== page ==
Oklahoma City Thunder All-Star forward Kevin Durant has become adept at executing the "rip" move, and it has left some defenders feeling ripped off.
An offensive player utilizes the move when he is closely guarded by a defender who has his arms or hands extended in front. The offensive player "rips" the ball quickly to the left or right, trying to get his hands or arms entangled with the defender's and drawing a foul while in a shooting motion.
The sequence often looks clumsy when the offensive player is fouled (or acts as such). If a player is fouled and able to get the shot off, the number of free throws depends on whether or not the shot is made. When no foul is called, the ball flutters harmlessly out of the shooter's hands and usually results in a turnover, or the shot is a brick.
It's a risky move that can be hard to sell to game officials. There is pressure on the shooter to get the shot off and/or draw a foul; pressure on the defender to not foul or not get caught; and pressure on the referee to make the proper call.
Durant exploded for 44 points on Christmas against Denver, with a handful of points coming compliments of the rip. Nuggets forward Kenyon Martin, who was whistled for a rip foul while guarding Durant, said the move should be banned.
Martin was not disrespecting Durant, the referees, nor anyone who uses the rip move -- which happens to include teammate Chauncey Billups, who was stationed in the neighboring locker while Martin spoke inside Oklahoma City Arena.
"Personally, I think they should take it out of basketball, but since Chauncey does it a lot, I'll be a little biased," Martin said, smiling. "I don't think that's playing basketball, but it's part of the game. You've got to abide by it and you've got to know who you're playing.
"I think (Durant) does an excellent job, no matter where your hand is. He's so long. No matter if you have your hand back or not, he finds a way to do it."
Durant responded: "That's not my call. They give it to me. I really never thought about it like that. When a guy does it on me, I don't think it's a good basketball play. But when I do it, it is. But like I said, it's not my call. Once they take it out the game, that's when I'll stop doing it."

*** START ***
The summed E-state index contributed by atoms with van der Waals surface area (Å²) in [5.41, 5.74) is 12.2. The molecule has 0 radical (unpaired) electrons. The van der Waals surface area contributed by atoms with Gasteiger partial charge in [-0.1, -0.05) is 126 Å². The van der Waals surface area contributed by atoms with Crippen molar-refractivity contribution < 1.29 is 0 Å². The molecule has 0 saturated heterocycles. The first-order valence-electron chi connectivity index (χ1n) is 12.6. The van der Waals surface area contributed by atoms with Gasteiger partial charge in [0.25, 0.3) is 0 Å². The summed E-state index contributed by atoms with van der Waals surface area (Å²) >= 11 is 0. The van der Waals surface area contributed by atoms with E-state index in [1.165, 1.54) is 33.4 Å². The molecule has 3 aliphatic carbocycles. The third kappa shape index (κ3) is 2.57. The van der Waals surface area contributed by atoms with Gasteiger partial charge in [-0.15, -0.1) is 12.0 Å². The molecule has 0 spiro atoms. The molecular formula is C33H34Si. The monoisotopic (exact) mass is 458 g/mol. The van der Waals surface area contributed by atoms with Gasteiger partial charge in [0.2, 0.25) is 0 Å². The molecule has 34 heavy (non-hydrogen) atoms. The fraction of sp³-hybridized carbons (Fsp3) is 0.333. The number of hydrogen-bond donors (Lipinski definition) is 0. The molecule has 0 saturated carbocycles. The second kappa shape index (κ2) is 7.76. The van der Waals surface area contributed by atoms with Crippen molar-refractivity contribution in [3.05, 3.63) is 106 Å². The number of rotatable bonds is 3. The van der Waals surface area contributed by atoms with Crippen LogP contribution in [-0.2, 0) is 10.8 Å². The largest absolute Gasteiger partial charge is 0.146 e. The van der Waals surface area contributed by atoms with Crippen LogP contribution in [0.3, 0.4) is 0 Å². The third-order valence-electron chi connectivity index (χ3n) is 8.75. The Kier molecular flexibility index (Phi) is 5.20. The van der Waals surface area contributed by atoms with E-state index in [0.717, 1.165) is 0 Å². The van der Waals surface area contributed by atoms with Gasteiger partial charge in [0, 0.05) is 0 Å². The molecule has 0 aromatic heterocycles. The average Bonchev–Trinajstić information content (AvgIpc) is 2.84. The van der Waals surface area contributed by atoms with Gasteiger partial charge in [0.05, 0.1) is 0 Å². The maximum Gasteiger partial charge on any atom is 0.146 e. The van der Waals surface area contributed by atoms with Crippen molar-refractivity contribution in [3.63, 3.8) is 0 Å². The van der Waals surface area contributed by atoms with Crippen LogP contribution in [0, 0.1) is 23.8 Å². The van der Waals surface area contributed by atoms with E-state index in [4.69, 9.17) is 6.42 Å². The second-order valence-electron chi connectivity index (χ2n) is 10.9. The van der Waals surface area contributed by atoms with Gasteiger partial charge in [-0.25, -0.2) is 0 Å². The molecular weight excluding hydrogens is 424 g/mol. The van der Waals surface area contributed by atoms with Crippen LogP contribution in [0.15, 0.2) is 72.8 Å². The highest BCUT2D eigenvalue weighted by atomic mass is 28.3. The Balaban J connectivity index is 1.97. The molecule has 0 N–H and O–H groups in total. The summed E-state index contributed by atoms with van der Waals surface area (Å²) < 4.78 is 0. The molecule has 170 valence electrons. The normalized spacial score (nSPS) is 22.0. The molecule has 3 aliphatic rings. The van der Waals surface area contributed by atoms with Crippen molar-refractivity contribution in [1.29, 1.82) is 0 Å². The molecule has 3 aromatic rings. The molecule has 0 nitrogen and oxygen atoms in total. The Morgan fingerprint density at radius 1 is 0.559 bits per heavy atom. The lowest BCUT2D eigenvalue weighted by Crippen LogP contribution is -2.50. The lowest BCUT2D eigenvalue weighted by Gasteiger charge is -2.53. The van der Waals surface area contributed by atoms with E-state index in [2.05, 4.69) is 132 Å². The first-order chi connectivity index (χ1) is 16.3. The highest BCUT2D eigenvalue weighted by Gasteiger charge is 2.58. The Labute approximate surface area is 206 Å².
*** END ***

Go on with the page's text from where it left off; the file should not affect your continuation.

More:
Thunder coach Scott Brooks said he can't imagine the rip move being banned.
"It's a foul," Brooks said. "What are you going to do, outlaw all fouls? Just play playground basketball? A foul is a foul, any way you look at it. A lot of teams do that with Kevin because they want to use some strength against him, crowd him, get in his face. But if it's a foul, you have to call it."
Stu Jackson is the NBA's executive vice president of basketball operations and said the rip move was discussed by league officials last offseason.
The discussion was not whether to ban the move, but rather to review officiating parameters when the rip move is used. Jackson essentially agreed with Brooks.
"He (the defender) is not entitled to stick out his leg, or his arm, at an offensive player while that player is in a shooting motion," Jackson said. "That has always been, and will continue to be, a foul."
Many agree the rip move originated with Utah power forward Karl Malone, who despite being 6-9 and 250 pounds had an array of offensive moves while facing the basket, including the pick-and-roll, pick-and-pop and the rip move.
Ironically, San Antonio power forward Tim Duncan picked up the offensive rip move to counter Malone's "strip down" tactic on defense in which he swatted down hard at the ball.
Former Oklahoma State standout and Thunder teammate Desmond Mason taught Durant the rip move three years ago. "Desmond warned me that guys were going to get up into me on defense," Durant said. "I saw him do it a few times and I kind of stole it from him. He's a great teacher."
Thunder guard Thabo Sefolosha has defended the league's elite players, including rip artist Kobe Bryant.
Sefolosha said he considered the rip a good move, but only when it actually draws a foul. "It's a good move because they call a foul," Sefolosha said, "but I'm not sure it's the right call, actually."
Because the rip move is more prevalent on the perimeter, Thunder power forward Nick Collison hasn't frequently been victimized.
"I hate it when they do it to me," Collison said. "I understand where it's frustrating (to Martin) because it doesn't seem like a natural play. I should love it because Kevin gets the call more than anybody gets it called on us. When it happens to you, it drives you crazy."
The rip move is not in the repertoire of all shooters because few are guarded as aggressively as Durant.
"It's not used often because if you don't get the foul, you take a bad shot," Brooks said. "There have been times Kevin has taken that bad shot. When the defense guards you so close, that's one way to get some space."
There is an art to drawing a foul when an offensive player uses the rip move. Is there an art to successfully defending the rip?
"Just being quick," Sefolosha said. "Sometimes I'm quick enough to get my hands